What’s your image of Santa Cruz? Garden of earthly delights? Hedonistic hippie haven? Eternal. smirking adolescence gone wild on the surf and in the streets?
If it’s that last bit, you want Jimbo Phillips to design your t-shirt. Oh,he can do the other two, and does. But if you wan an image of a leering young male dominating in the surf or on the sidewalk, Jimbo is your man.
I call it the Jimbo Leer. It appears on tees that he illustrates with surfing, skateboarding or athletic themes. Jimbo Phillips grew up in Santa Cruz, son of legendary skateboard artist Jim Phllips. Here’s a good skateboarder leer:
Here’s another: school’s for fools!
Jimbo Phillips can draw a tough woman athlete, too: a Santa Cruz roller derby queen skating in the waves –by God, I think at Twin Lakes Beach. I wouldn’t say she’s leering, but stay out of her way.
In this tee, for a water polo tournament, Phillips even draws a leering octopus.
Here’s one last leer. I ‘m not 100 percent sure on the message here, but it’s pretty striking.
As a young man, Jimbo Phillips worked for his father Jim: illustrating skateboard decks with monsters, eyes, fang, blood and drool: just what the skateboard target demographic of 13-year-old boys really likes. They’d like this one:
And this one, for a venerable Pleasure Point skateboard shop.
What young boardsportsmen like — the bulging eyes, the attitudinal monsters from their own id — they keep on liking. They want that look even as they grow up. Phillips still draws his own line of grotesque monster tees; I don’t have any, because they cost real money.
But the bulk of his work comes from commercial commissions for both national and local markets, like many commercial artists around here. And the shirts he does for local businesses and events can be found at Goodwill, my favorite cheap t-shirt emporium.
I pick up every Phillips tee I can find, because I like his style. It is distinctive: informed by underground comics, by “low art” like the work from Ed “Big Daddy” Roth’s studio in the ‘60s, and by other alternative masters. The t-shirt above is very Roth-influenced: bulging eyes, snaggle teeth, a speeding vehicle, flames.
Like his mentors, Phillips draws efficiently and cleanly; he draws a good line, like his father before him. And he’s always fun. Here’s another Roth-style “car monster: for a local business: it’s got both the Jimbo Leer _and_ flames and teeth _and_ bulging Roth eyes.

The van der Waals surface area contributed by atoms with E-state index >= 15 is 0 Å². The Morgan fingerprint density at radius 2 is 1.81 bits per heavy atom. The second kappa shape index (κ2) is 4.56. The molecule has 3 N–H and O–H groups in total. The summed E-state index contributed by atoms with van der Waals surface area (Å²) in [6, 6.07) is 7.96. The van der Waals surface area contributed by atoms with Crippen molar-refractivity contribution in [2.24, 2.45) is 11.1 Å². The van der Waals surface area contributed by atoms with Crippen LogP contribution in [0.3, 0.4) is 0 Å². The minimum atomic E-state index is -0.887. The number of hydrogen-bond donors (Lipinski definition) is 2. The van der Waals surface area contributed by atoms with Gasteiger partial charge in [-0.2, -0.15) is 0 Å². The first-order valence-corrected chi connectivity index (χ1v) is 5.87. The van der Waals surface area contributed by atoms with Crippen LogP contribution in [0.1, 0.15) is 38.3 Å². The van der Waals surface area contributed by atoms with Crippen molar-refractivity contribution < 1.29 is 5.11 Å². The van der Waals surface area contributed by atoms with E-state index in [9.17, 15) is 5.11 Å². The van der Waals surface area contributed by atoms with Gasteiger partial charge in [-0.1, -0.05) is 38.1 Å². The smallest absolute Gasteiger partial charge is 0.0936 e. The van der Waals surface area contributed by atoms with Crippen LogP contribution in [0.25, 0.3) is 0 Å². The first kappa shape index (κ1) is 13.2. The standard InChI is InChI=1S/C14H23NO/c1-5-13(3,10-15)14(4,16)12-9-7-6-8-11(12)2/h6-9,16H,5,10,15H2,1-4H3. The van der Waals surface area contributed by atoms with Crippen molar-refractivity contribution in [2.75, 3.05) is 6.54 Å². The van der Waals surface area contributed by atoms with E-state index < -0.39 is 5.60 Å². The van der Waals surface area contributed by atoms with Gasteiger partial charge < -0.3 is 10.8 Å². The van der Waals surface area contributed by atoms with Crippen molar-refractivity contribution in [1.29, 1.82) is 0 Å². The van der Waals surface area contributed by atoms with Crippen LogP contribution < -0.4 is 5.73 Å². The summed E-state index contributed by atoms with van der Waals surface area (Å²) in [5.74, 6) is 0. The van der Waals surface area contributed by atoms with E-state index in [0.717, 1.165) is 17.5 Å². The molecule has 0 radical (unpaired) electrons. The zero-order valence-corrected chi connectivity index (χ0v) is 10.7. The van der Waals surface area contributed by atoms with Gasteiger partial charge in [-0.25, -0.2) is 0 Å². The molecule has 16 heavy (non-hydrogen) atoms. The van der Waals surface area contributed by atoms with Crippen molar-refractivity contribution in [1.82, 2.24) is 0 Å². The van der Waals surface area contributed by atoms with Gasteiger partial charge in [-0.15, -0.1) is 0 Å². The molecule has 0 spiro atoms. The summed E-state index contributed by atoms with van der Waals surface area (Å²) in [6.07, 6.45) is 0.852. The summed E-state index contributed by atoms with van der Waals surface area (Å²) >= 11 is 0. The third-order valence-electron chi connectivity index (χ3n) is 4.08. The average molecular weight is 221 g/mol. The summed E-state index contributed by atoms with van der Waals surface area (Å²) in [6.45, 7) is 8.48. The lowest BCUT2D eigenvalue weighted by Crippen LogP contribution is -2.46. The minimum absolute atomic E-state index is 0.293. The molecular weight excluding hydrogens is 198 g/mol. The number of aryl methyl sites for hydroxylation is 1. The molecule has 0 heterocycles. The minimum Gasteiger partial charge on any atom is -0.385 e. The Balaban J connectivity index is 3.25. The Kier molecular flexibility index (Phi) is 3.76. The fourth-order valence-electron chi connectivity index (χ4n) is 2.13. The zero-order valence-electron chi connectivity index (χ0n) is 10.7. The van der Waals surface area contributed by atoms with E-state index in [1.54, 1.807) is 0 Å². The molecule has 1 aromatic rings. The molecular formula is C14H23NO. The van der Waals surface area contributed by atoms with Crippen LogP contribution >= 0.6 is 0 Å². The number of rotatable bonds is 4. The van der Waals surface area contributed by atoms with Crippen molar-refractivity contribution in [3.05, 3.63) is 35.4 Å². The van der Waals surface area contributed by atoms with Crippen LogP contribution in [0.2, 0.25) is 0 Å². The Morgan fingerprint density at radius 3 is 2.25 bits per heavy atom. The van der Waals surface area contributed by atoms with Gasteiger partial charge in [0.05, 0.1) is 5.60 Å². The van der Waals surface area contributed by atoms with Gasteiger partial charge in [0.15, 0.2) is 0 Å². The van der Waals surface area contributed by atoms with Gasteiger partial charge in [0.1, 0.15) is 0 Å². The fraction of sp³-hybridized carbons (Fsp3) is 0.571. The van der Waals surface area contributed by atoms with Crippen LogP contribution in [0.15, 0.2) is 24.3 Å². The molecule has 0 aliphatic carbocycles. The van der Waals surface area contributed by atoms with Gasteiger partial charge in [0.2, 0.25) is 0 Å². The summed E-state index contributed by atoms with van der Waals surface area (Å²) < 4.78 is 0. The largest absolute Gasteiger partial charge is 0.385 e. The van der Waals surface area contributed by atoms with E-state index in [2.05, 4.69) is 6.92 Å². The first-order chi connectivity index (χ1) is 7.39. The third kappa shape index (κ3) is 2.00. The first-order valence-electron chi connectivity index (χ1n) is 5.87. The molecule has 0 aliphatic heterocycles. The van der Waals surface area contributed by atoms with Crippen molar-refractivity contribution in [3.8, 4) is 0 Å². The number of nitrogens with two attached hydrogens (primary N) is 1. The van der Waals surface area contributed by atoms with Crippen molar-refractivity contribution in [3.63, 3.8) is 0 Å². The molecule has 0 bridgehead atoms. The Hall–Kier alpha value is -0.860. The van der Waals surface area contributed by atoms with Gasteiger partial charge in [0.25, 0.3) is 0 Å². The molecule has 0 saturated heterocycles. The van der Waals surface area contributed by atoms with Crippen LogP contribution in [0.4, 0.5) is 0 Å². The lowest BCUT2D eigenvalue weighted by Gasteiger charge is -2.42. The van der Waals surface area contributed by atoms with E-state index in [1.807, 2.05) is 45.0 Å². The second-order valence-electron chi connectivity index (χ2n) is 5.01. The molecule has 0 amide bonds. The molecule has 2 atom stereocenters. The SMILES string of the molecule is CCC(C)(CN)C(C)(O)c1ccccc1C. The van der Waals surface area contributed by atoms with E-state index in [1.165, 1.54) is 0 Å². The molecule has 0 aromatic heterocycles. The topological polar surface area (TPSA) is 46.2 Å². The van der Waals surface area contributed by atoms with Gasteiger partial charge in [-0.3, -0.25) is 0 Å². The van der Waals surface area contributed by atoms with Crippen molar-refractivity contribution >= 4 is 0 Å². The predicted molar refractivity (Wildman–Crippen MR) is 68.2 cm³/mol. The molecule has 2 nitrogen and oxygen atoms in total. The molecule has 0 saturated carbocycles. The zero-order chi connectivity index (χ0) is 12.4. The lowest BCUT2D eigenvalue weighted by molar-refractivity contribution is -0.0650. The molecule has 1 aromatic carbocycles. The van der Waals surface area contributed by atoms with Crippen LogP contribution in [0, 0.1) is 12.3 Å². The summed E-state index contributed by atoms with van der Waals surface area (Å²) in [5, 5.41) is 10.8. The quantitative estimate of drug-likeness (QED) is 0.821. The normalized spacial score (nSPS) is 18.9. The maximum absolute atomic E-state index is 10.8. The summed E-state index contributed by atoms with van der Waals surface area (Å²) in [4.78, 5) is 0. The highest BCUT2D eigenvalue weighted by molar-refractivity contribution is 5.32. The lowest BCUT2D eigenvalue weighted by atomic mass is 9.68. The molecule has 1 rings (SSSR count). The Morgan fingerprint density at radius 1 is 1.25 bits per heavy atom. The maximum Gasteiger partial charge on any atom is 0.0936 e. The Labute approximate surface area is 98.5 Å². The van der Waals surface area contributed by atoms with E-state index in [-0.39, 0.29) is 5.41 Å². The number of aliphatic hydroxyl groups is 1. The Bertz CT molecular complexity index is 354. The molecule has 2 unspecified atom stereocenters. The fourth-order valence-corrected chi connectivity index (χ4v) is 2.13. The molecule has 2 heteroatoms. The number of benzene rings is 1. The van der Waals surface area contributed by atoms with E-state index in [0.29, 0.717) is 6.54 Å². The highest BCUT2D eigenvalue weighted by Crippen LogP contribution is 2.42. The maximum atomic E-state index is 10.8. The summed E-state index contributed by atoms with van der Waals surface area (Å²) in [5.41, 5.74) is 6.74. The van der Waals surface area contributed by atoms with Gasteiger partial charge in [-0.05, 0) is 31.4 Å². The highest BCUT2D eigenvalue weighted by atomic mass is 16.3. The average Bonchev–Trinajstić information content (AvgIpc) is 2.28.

This tee from Phillips is not so attitudinal, but very much in the spirit of Santa Cruz (where even the meatballs ride the curl of spaghetti waves in oceans of marinara).
Here is a surf-themed shirt commissioned by a local electrician for his business. Many tradesmen in these parts grew up surfing. TThe shirt includes the true trademark of all electrician shirts — an electricty pun. “Service that will shock you!”
Believe it or not, Phillips turns out tees that have nothing to do with adolescent males or board sports or Rothian monsters. This one’s for a local consultancy that helps rehabilitate damaged natural habitats, and makes tools for doing so.
The t-shirt below is a little out of Phillips’ usual style. It was commissioned for a well-beloved local restaurant and resort hotel over on the beach in Aptos. The shirt is very much about the romantic moment — except for the attitudinal giant koi fish.
Phillips does tees for local cannabis providers, too. “Lemon Tree” is a variety of cannabis that comes from these parts.
He also did this tee for Tree Lotion, which makes cannabis-based body lotions for health and well-being.
Phillips is part of a collective of local commercial artists who often work together on a variety of larger projects: the “Made Fresh Crew.” The MFC operates its own silk-screening business for tees and other clothing: I believe that Phillip’s cannabis shirts were printed there. I saw the Lemon Tree shirt on sale in the lobby.
More than a few different MFC team t-shirt designs are floating around town; this one was done by Phillips.
I included the t-shirt blow to show how long Jimbo Phillips has been at this game: this tee was commissioned by then-local disc-drive maker Seagate back at the turn of Y2K.
In those days, Seagate had a vision: that every home would have a small closet stacked full of mass storage devices to hold all the household’s downloaded movies and TV and home video and music and images for the house network. It didn’t work out that way. This would have been a tee that Seagate’s reps took with them to the SXSW festival in Austin.
From disk drive giant to liquor store, the independent commercial artists of Santa Cruz gives business and the community what it wants. And even in the simplest shirt, their style shows through. There’s no signature on this one, but I can spot a Jimbo Phillips wave a mile away.